Non-invasive screening tests for preventive healthcare

Women in Science – Vilhelmiina’s thoughts on her studies, working in biotechnology, and doing research for a better future

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Science, technology, engineering and mathematics, often referred to as STEM, related fields are still largely male-dominant worldwide, with only around 30 percent of women choosing to pursue studies in STEM-fields. Many national and international programs want to dismantle gender stereotypes and engage more women and girls in science. Online, women talk about their career stories using the hashtag #WomenInSTEM

In the last decade, women have started to close the gender gap in science and engineering in Europe, but in some other parts of the world the gap still remains wide. As the need for specialists in STEM -related fields increases, it is important to keep encouraging and inspiring young people to become the scientists of the future. In 2015, the UN General Assembly established February 11th as the day we recognize the role of women and girls in science and technology. Here at Aqsens Health we also want to be a part of the mission to inspire young people, and especially women and girls, into science. So, here are Vilhelmiina’s thoughts on her studies in a STEM-field, working in biotechnology, and doing research for a better future.  

 

What is your specific area of STEM?

I study Biotechnology at the University of Turku, with a minor in industrial and project management. At Aqsens Health, we are developing non-invasive screening and diagnostic tests for preventive healthcare, so therefore I would say that my area of STEM is a combination of science and healthtech. 

 

How did you end up studying natural sciences? 

I have been interested in wellbeing, health and health disorders since the biology lessons at elementary school. So, during my school years I considered studies in fields where I could utilize natural sciences like medicine, pharmacology and nutrition. I was a bit hesitant about which field I should choose, and I was also thinking about nursing and engineering. When I noticed that the University of Turku has a biotechnology study programme, I chose to apply because it sounded like a combination of the many different fields that I was interested in. 

 

How would you explain what you do at work to someone who’s thinking about a career in biotechnology?

At Aqsens Health, we are developing screening tests for different high-impact diseases such as cancers, inflammatory bowel disease and infectious diseases, and studying how to apply the E-TRF method for their detection. We aim to improve detection at the early stages of a disease by discovering new ways to look for disease indicators in biological samples. Through our research it is also possible to learn more about the mechanisms of disease and follow the treatment response.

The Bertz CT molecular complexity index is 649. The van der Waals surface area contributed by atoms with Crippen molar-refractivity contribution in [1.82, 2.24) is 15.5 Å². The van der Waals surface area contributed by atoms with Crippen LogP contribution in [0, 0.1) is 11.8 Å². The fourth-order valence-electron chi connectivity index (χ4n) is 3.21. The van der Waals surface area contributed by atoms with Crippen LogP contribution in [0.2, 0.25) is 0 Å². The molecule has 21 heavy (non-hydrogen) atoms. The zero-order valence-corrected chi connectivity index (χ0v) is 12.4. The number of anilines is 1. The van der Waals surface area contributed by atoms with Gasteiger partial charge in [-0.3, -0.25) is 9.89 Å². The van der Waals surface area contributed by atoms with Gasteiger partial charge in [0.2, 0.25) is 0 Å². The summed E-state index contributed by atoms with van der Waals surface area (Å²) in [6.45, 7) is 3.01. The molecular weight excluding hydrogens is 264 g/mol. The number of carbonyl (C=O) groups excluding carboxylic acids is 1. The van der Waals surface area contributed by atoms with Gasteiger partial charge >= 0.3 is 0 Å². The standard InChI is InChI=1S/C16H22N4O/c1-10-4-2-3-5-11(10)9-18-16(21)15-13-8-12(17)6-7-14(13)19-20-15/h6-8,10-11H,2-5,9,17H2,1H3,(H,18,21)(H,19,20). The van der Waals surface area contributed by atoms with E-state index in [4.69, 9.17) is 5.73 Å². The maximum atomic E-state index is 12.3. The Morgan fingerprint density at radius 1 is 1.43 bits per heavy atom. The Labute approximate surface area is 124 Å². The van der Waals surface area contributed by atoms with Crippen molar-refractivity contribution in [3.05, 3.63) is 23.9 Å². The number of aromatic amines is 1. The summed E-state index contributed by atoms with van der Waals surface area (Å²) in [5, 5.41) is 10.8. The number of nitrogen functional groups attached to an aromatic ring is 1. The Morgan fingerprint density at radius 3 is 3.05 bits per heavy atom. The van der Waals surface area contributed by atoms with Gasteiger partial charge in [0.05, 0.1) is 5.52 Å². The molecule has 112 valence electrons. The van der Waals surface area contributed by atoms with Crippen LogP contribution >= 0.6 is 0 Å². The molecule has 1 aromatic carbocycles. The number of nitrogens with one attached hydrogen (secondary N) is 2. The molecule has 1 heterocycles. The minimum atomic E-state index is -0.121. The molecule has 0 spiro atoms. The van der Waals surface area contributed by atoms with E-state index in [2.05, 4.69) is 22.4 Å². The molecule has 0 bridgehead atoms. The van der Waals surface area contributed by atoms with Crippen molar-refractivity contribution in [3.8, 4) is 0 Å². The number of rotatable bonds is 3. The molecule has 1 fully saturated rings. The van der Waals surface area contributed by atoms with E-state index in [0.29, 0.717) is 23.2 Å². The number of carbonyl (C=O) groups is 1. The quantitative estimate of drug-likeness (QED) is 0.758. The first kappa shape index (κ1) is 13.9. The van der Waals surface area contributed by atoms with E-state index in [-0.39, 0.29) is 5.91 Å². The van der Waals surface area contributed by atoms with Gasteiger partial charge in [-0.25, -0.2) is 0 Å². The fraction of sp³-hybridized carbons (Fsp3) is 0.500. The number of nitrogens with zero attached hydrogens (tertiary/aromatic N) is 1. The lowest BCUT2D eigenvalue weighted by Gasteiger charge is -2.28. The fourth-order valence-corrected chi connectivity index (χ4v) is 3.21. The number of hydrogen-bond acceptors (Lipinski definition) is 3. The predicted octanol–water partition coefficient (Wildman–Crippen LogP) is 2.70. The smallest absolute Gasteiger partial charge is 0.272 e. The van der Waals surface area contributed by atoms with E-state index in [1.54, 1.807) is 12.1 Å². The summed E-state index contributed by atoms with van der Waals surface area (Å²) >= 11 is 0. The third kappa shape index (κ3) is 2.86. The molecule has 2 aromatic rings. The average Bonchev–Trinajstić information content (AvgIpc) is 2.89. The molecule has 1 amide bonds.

What are the things you enjoy most in your work?

My work is versatile and I like that every day is different. The work tasks are prioritized on a weekly basis, and sometimes things change even faster, which is refreshing. My days consist of research work, taking care of daily activities related to the laboratory, and communicating with the team. I have the best colleagues who I enjoy working together with. Our research topics are also very meaningful to me, which is another aspect that makes my work very enjoyable. I hope that in the future our non-invasive screening methods can really improve the prognosis and lives of people, not only in developed countries, but also in still developing economies. That is what inspires and motivates me the most. 

 

How about the most challenging things?

One positive challenge for me is turning on my creativity and realizing that you really are allowed to try and explore while doing research. At Aqsens, we are encouraged to think outside the box. 

 

Any messages to young people, and especially girls who are interested in biotechnology or engineering? 

You can reach your professional dreams in many different ways, and with different types of experience and education. There is a variety of knowledge and skills that companies and institutes need in the area of STEM. I think the most important thing is to consider what is meaningful for you at work and what you are really interested in – I like to follow the saying “Find the work you love and you will never work a day”. Always do your best, be eager to learn and seize the opportunity. I think that’s how you can achieve a lot in the area of STEM, and also in life in general.

 

Vilhelmiina Lehti

Application Scientist 

Aqsens Health Oy